The gavel impacted with imperative finality. The buzz in the courtroom continued; only those in the seating closest to the judge heeding her warning. Two more detonations of wood against wood followed in quick succession. This time a reluctant silence enveloped the room.
“I know this has been a tiring trial; it’s been a long trial for all of us.” She paused, glancing at the defence counsel to her right, then at the jury on the opposite side of the room. “I WILL have order in my court. Leave your outbursts, comments and protestations for the appropriate channels.”
Now she was looking squarely at the Prosecutor’s table. Its occupants stared back defiantly. Neither was happy at the verdict; both, however, realized the fault was their own. The case, at best, had been circumstantial, but, they were talking premeditated mass murder here. The man and woman looked at each other; they felt cheated.
The judge banged her gavel once more, unnecessarily, in the quiet that saturated the stuffy air in the packed room.
She twisted in her chair, facing the accused again.
“As I was saying…” another furtive peek at the District Attorney’s people, “Robert Polanski, you have been acquitted of multiple charges of murder by a jury of your peers and I hereby instruct…”
* * * * *
Polanski walked alongside his legal representative, his head on a swivel. They had exited the courthouse by the rear doors, hoping to avoid the expectant questions of the media. Polanski had been through two trials in the last few months; the legal one, fought in the halls of the large building behind them and bound by laws and procedures, and the popular one, disputed in the Press, on TV and on the Internet where no such constraints applied. Legally he had been found not guilty; in the Public Eye, he was a guilty as Hell! And he was; in the dark corners of his mind he was well aware of how he had escaped from what should have been a stay on Death Row prior to a well-deserved execution as retribution for the acts he had committed.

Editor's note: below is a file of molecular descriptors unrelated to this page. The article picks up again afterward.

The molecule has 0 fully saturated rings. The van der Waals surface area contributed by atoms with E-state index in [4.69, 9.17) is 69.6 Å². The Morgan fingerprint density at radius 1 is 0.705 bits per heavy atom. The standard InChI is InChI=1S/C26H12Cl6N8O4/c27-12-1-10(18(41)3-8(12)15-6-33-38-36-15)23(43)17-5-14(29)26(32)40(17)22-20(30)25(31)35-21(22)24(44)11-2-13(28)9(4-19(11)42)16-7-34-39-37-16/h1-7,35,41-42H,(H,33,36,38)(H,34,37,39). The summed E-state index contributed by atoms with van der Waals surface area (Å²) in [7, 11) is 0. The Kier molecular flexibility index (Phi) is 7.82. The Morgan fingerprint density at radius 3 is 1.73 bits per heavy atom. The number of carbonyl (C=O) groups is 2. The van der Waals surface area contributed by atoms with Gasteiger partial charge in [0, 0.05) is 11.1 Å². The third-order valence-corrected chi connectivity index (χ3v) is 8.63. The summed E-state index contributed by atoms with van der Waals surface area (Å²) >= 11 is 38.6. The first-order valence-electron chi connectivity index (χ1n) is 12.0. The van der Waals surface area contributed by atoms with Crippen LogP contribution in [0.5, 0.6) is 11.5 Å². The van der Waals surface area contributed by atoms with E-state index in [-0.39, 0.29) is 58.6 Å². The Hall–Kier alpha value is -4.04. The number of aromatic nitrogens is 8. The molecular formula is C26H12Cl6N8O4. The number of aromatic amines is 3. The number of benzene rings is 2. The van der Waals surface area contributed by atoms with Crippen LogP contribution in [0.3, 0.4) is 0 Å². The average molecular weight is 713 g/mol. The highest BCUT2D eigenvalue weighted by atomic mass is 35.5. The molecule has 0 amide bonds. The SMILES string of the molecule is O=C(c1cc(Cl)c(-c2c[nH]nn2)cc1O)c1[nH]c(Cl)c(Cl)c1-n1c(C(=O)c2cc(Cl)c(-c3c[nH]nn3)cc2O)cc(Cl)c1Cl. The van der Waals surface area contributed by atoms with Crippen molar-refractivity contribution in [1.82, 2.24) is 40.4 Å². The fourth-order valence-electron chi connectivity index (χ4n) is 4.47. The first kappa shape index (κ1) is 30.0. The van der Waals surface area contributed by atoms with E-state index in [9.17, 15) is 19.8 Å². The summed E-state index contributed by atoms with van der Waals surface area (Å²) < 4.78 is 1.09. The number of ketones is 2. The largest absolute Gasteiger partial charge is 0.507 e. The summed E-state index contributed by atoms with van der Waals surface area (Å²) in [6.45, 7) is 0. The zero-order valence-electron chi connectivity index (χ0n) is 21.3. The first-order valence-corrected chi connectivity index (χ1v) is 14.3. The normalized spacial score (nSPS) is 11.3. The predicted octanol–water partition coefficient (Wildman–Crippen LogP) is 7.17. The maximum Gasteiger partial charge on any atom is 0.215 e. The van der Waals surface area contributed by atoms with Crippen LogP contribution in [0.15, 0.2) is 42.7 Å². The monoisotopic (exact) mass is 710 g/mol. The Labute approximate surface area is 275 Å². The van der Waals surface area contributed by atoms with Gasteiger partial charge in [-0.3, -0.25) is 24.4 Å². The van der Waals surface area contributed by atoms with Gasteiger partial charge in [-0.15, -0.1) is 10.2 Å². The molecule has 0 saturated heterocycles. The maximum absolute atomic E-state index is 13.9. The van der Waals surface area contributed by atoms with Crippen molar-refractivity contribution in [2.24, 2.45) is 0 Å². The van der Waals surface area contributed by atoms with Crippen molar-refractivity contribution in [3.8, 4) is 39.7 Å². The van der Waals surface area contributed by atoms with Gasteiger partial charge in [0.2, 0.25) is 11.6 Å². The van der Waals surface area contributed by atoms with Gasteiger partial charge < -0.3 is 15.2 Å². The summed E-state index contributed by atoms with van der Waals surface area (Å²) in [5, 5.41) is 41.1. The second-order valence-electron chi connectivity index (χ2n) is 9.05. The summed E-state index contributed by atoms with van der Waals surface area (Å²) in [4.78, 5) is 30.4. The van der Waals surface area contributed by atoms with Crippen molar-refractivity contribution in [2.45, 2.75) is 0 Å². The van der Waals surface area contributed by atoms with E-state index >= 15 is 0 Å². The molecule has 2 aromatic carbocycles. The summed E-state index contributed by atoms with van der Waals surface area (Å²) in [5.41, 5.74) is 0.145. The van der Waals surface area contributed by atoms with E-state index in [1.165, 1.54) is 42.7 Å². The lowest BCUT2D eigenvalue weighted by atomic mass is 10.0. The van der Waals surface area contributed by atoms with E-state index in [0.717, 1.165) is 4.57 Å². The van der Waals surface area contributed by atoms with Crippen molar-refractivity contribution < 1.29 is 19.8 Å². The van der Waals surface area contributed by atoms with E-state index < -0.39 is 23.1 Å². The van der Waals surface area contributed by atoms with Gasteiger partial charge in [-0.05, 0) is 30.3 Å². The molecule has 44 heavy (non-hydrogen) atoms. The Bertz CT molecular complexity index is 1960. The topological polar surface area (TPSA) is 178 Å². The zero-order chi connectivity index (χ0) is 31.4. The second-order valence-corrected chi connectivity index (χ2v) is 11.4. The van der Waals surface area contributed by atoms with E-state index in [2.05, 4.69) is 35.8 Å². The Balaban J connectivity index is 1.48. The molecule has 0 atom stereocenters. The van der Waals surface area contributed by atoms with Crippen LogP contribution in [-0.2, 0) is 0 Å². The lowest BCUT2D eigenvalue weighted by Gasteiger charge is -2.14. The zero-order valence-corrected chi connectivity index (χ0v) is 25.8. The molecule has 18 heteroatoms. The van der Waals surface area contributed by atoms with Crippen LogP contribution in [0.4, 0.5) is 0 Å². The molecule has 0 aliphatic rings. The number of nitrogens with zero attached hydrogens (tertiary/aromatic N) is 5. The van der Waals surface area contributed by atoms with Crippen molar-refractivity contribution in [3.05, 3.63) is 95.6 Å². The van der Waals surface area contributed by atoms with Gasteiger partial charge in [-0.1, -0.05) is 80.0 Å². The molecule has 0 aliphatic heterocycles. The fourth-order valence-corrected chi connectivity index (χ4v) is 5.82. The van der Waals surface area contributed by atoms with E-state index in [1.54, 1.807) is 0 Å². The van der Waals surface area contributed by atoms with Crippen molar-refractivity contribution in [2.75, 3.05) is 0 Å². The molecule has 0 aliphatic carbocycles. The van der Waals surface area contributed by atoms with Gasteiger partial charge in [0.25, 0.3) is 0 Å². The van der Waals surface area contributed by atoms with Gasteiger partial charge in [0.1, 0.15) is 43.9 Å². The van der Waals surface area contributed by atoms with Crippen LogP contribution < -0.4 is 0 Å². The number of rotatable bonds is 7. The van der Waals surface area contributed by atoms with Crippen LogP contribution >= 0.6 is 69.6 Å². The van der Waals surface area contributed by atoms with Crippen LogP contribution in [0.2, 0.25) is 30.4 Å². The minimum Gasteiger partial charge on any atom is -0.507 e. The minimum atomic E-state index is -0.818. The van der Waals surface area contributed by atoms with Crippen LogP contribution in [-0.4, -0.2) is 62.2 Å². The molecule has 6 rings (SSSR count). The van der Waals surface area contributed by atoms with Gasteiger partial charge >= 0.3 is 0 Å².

He turned to the chubby figure at his side.
“Did you bring that package I had delivered to you last week?” His tone was neutral; there was nothing between the lawyer and his defendant other than a strictly professional relationship upheld by force of cash.
The lawyer nodded, then raised a large, floral handkerchief to mop his brow.
“Let’s grab a coffee and…”
“No. We are going back to my office. You have some papers to sign and I’ll give you the package there. After that, I don’t want to see or hear from you ever again. Am I clear on that, Polanski?”
The shorter man looked over at the speaker. It was more than evident curtailing their connection as quickly as possible was uppermost in the lawyer’s mind.
“If you hate me so much, why didn’t you recuse yourself?”